Europe’s second wave of coronavirus infections has struck well before flu season even started, with intensive care wards filling up again and bars shutting down. Making matters worse, authorities say, is a widespread case of “COVID-fatigue.”
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Record high daily infections in several eastern European countries and sharp rebounds in the hard-hit west have made clear that Europe never really crushed the COVID-19 curve as hoped, after springtime lockdowns.
Spain this week declared a state of emergency for Madrid amid increasing tensions between local and national authorities over virus containment measures.
Germany offered up soldiers to help with contact tracing in newly flaring hotspots.
Italy mandated masks outdoors and warned that for the first time since the country became the European epicenter of the pandemic, the health system was facing “significant critical issues” as hospitals fill up.
Epidemiologists and residents alike are pointing the finger at governments for having failed to seize on the summertime lull in cases to prepare adequately for the expected autumn onslaught, with testing and ICU staffing still critically short.
In Rome this week, people waited in line for 8-10 hours to get tested, while front-line medics from Kiev to Paris found themselves once again pulling long, short-staffed shifts in overcrowded wards.
“When the state of alarm was abandoned, it was time to invest in prevention, but that hasn’t been done,” lamented Margarita del Val, viral immunology expert with the Severo Ochoa Molecular Biology Center, part of Spain’s top research body, CSIC.
“We are in the fall wave without having resolved the summer wave,” she told an online forum this week.
As infections rise in many European countries, some — including Belgium, Netherlands, the United Kingdom, Spain and France — are diagnosing more new cases every day per capita than the United States, according to the seven-day rolling averages of data kept by Johns Hopkins University.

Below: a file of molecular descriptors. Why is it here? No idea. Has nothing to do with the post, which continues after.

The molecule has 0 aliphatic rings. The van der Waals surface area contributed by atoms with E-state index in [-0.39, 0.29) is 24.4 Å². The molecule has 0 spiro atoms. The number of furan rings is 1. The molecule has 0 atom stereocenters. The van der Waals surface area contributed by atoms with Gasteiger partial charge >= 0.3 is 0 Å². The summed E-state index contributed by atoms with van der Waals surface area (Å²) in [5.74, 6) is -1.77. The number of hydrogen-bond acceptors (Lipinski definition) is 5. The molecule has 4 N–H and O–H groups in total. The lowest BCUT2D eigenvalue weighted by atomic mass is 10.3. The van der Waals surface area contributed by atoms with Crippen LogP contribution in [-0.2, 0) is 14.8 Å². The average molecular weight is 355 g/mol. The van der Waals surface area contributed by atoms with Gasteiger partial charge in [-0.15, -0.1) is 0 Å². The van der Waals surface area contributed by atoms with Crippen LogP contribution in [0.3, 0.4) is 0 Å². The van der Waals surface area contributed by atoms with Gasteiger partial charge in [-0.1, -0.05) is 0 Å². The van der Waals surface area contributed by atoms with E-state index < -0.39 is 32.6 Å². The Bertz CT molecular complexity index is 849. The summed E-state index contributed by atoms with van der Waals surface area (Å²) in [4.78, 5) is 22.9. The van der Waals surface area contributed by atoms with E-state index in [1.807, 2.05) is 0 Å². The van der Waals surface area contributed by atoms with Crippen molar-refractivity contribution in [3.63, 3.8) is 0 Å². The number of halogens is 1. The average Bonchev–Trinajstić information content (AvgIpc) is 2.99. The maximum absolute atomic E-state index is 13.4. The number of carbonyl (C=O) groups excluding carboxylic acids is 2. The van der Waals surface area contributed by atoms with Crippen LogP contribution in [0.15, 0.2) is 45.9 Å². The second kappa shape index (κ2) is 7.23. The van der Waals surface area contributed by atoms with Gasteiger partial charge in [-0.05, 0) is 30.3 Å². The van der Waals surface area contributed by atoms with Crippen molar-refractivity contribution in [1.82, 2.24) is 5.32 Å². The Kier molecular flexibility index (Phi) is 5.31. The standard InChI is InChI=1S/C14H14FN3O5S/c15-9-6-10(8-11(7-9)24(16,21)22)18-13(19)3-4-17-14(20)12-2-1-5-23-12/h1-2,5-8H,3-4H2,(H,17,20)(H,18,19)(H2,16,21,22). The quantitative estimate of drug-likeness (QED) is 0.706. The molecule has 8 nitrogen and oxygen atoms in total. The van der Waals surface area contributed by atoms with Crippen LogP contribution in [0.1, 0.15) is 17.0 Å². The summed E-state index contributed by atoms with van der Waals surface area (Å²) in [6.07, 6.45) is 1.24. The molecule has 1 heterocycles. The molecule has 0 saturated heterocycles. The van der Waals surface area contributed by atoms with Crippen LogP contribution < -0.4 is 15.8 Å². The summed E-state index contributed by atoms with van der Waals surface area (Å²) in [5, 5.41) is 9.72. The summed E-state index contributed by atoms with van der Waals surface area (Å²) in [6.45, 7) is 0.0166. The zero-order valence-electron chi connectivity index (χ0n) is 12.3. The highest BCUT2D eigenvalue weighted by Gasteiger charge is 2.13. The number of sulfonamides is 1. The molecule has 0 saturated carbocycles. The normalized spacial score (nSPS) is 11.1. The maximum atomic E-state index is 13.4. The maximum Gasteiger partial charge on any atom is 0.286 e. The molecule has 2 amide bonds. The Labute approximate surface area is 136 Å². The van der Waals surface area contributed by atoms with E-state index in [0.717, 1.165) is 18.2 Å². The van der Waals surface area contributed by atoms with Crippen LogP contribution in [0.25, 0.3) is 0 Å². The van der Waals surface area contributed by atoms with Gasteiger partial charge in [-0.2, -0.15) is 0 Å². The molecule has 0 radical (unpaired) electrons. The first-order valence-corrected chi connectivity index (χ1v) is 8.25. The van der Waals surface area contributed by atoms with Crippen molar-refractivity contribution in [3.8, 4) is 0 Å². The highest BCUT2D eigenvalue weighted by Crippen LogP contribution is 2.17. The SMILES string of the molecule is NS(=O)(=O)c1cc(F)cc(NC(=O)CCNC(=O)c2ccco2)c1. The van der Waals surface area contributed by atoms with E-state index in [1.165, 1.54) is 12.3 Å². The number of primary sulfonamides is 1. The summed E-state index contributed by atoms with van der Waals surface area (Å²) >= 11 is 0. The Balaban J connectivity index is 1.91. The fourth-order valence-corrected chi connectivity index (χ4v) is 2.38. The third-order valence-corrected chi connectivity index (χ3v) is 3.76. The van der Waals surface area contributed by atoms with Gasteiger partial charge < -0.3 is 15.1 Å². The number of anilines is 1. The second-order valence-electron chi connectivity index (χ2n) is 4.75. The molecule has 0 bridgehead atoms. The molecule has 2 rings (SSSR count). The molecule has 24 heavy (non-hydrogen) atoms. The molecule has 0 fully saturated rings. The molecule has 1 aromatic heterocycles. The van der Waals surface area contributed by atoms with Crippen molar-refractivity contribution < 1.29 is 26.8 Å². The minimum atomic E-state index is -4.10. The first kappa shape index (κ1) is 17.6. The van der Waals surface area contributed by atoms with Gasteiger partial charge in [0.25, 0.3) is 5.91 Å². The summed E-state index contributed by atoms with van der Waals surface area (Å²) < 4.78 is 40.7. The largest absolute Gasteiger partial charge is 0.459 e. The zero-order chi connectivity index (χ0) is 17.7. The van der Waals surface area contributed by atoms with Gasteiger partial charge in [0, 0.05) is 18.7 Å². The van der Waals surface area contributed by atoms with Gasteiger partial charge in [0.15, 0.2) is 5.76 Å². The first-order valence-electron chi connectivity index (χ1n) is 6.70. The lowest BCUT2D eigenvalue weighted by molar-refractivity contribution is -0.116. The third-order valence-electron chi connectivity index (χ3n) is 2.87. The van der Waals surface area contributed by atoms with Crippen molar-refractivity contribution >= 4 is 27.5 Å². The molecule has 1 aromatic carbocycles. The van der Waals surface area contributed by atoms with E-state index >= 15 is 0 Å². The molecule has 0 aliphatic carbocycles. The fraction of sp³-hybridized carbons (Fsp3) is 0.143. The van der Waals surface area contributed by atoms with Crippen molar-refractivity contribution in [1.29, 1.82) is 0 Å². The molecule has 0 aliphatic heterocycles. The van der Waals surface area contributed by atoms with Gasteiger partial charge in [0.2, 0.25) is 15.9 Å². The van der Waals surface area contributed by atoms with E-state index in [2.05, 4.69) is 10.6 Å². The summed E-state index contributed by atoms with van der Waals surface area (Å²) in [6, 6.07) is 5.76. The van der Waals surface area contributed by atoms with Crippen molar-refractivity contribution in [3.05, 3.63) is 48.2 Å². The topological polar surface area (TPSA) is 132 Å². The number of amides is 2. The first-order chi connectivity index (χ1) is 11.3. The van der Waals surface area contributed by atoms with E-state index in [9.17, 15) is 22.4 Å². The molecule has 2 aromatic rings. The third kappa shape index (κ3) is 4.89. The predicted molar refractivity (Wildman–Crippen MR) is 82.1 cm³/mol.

On Friday, France, with a population of about 70 million, reported a record 20,300 new infections.
Experts say Europe’s high infection rate is due in large part to expanded testing that is turning up far more asymptomatic positives than during the first wave, when only the sick could get a test.
But the trend is nevertheless alarming, given the flu season hasn’t even begun, schools are open for in-person learning and the cold weather hasn’t yet driven Europeans indoors, where infection can spread more easily.
“We’re seeing 98,000 cases reported in the last 24 hours. That’s a new regional record. That’s very alarming,” said Robb Butler, executive director of the WHO’s Europe regional office. While part of that is due to increased testing, “It’s also worrisome in terms of virus resurgence.”
It’s also worrisome given many countries still lack the testing, tracing and treating capacity to deal with a second wave of pandemic when the first wave never really ended, said Dr. Martin McKee, professor of European public health at the London School of Hygiene and Tropical Medicine.